Viral Hepatitis

Viral hepatitis is an infection of the liver caused by a virus. There are three main viral strains of hepatitis:

  • Hepatitis A.

  • Hepatitis B.

  • Hepatitis C.

Hepatitis A is a less damaging (virulent) strain. It causes an acute infection that has no long-term problems. However, hepatitis B and C are serious illnesses that have the ability to end one's athletic career or life.

RISK FACTORS

The different strains of hepatitis enter the body by different means. Hepatitis A is spread through oral ingestion of fecal matter. Examples of this include:

  • Drinking contaminated water.

  • Eating shellfish taken from contaminated waters.

  • Improper hand washing.

Hepatitis B is spread through contact with infected bodily fluids; this includes semen and blood. Similar to hepatitis B, hepatitis C is also spread through contact with bodily fluids; however hepatitis A is more associated with contact with infected blood and less commonly through sexual contact.

SYMPTOMS

  • Asymptomatic flu-like symptoms.

  • Loss of appetite.

  • Fever.

  • General body aches.

  • Fatigue.

  • Itchy hives.

  • Painful joints.

  • Nausea.

  • Vomiting.

  • Yellowing of the skin (jaundice).

  • Yellowing of the eyes.

  • Pain just below the ribs on your right side.

  • Tenderness of the right upper belly.

RISK INCREASES WITH:

  • Use of contaminated syringes.

  • Use of contaminated needles.

  • Handling other people's blood.

  • Improperly sterilized instruments used in tattoo and piercing establishments.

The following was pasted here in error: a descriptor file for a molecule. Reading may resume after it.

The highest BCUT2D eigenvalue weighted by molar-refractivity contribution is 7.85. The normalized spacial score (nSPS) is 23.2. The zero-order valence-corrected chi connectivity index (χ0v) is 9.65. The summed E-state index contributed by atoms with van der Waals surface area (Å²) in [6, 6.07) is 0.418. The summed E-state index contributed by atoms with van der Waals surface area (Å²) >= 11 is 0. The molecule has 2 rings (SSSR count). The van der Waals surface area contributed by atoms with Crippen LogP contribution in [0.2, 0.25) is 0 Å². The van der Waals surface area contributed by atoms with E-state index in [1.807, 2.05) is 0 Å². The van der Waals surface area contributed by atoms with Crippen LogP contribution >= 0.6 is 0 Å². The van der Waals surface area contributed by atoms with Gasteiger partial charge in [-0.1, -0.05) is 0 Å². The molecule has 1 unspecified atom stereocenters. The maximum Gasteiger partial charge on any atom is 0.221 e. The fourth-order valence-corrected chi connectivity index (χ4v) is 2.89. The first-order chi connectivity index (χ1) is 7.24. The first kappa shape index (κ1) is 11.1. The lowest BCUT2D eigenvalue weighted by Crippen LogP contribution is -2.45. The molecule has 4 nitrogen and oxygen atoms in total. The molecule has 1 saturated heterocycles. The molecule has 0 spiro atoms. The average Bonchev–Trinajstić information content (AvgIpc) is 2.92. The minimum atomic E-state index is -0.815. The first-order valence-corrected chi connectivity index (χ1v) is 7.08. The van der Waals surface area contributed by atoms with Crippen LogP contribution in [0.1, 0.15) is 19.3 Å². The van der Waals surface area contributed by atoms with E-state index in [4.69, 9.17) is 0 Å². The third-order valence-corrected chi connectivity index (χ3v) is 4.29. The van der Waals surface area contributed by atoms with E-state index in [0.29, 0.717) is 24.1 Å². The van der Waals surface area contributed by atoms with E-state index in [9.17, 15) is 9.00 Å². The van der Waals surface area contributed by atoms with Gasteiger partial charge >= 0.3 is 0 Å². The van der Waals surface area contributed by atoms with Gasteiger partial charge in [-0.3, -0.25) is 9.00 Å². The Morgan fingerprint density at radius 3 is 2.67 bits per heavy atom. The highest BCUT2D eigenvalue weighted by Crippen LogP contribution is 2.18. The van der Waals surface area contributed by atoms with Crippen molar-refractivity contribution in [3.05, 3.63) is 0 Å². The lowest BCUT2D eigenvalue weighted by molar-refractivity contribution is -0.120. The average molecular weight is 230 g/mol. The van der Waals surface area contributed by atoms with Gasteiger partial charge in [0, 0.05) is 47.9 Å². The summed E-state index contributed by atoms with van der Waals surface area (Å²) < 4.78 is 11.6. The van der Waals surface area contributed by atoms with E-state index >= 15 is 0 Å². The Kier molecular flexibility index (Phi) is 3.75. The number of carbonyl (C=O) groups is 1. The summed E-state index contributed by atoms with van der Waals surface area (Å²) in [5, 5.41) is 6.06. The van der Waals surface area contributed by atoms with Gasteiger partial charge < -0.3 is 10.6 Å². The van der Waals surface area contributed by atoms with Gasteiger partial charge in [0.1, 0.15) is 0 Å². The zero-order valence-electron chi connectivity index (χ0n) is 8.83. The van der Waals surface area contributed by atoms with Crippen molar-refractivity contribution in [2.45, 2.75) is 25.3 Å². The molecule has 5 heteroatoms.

• Blood transfusions.

PREVENTION

  • Only drink water that has been purified.

  • Wash hands properly before meals and after using the restroom.

  • Reduce exposure to other people's blood by using gloves, goggles, and masks.

  • Do not have unprotected sex ( use condoms ).

  • Avoid tattoos or body piercing. If you get these, make sure the establishment properly sterilizes their instruments.

  • Avoid other sources of contaminated needles.

  • Get hepatitis A vaccination and hepatitis B vaccinations.

  • Gamma globulin shot may prevent infection.

COURSE OF THE DISEASE

  • Once infected, a person may be asymptomatic for up to 6 months.

  • Symptoms usually lasts 1 to 6 weeks, followed by complete recovery.

  • Relapses of symptoms may occur and may be triggered by alcohol and other infections.

  • Relapses are usually milder than the initial infection.

  • Recovery from hepatitis A usually takes 4 to 8 weeks and rarely has lasting effects, such as permanent liver damage.

RELATED COMPLICATIONS

  • Inflammation of the liver lasting longer than 6 months (chronic hepatitis).

  • Other complications can include:

  • Relapse of symptoms.

  • Cirrhosis (destruction and scarring) of the liver.

  • Liver failure.

  • Increased risk for liver cancer.

TREATMENT

Treatment for viral hepatitis infection initially involves rest and consuming a healthy diet. Hepatitis affects the liver, avoid consuming alcohol and certain medicines that are cleared from the body through the liver. If you have question about which medicines are okay for use, contact your caregiver. Certain antiviral medicines (ie. interferon) may be prescribed to help fight against the infection. Women who are pregnant should not take antiviral medicine. It is recommended that you limit your activity level until the symptoms of hepatitis resolve and/or laboratory tests return to normal. You may increase activity as symptoms clear up. Strenuous activity should be avoided for at least 6 months. Do not play any sports if they involve a risk of transmitting hepatitis to another player. Hepatitis is known to make people feel nauseous while eating. However, it is important to maintain a balanced diet even if certain foods make you nauseous.